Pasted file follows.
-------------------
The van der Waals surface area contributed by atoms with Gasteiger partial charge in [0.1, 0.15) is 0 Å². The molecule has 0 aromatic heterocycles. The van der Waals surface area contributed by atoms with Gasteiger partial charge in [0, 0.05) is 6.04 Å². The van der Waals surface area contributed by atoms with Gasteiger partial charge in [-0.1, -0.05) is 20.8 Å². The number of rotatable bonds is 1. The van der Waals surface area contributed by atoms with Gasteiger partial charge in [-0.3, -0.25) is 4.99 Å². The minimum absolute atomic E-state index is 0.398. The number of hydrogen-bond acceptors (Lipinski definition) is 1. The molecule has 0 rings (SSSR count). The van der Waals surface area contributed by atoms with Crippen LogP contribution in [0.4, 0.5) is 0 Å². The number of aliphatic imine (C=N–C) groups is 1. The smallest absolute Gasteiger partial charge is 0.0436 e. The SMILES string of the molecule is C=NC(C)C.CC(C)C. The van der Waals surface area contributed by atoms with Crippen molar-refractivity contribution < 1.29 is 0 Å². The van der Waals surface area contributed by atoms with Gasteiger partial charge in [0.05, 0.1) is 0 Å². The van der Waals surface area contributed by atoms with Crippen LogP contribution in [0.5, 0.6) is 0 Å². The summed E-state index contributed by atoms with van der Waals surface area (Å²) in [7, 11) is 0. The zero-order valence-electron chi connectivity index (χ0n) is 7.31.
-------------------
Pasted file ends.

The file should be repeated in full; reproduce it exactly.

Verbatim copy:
The van der Waals surface area contributed by atoms with Gasteiger partial charge in [0.1, 0.15) is 0 Å². The molecule has 0 aromatic heterocycles. The van der Waals surface area contributed by atoms with Gasteiger partial charge in [0, 0.05) is 6.04 Å². The van der Waals surface area contributed by atoms with Gasteiger partial charge in [-0.1, -0.05) is 20.8 Å². The number of rotatable bonds is 1. The van der Waals surface area contributed by atoms with Gasteiger partial charge in [-0.3, -0.25) is 4.99 Å². The minimum absolute atomic E-state index is 0.398. The number of hydrogen-bond acceptors (Lipinski definition) is 1. The molecule has 0 rings (SSSR count). The van der Waals surface area contributed by atoms with Crippen LogP contribution in [0.4, 0.5) is 0 Å². The number of aliphatic imine (C=N–C) groups is 1. The smallest absolute Gasteiger partial charge is 0.0436 e. The SMILES string of the molecule is C=NC(C)C.CC(C)C. The van der Waals surface area contributed by atoms with Crippen molar-refractivity contribution < 1.29 is 0 Å². The van der Waals surface area contributed by atoms with Gasteiger partial charge in [0.05, 0.1) is 0 Å². The van der Waals surface area contributed by atoms with Crippen LogP contribution in [0.5, 0.6) is 0 Å². The summed E-state index contributed by atoms with van der Waals surface area (Å²) in [7, 11) is 0. The zero-order valence-electron chi connectivity index (χ0n) is 7.31.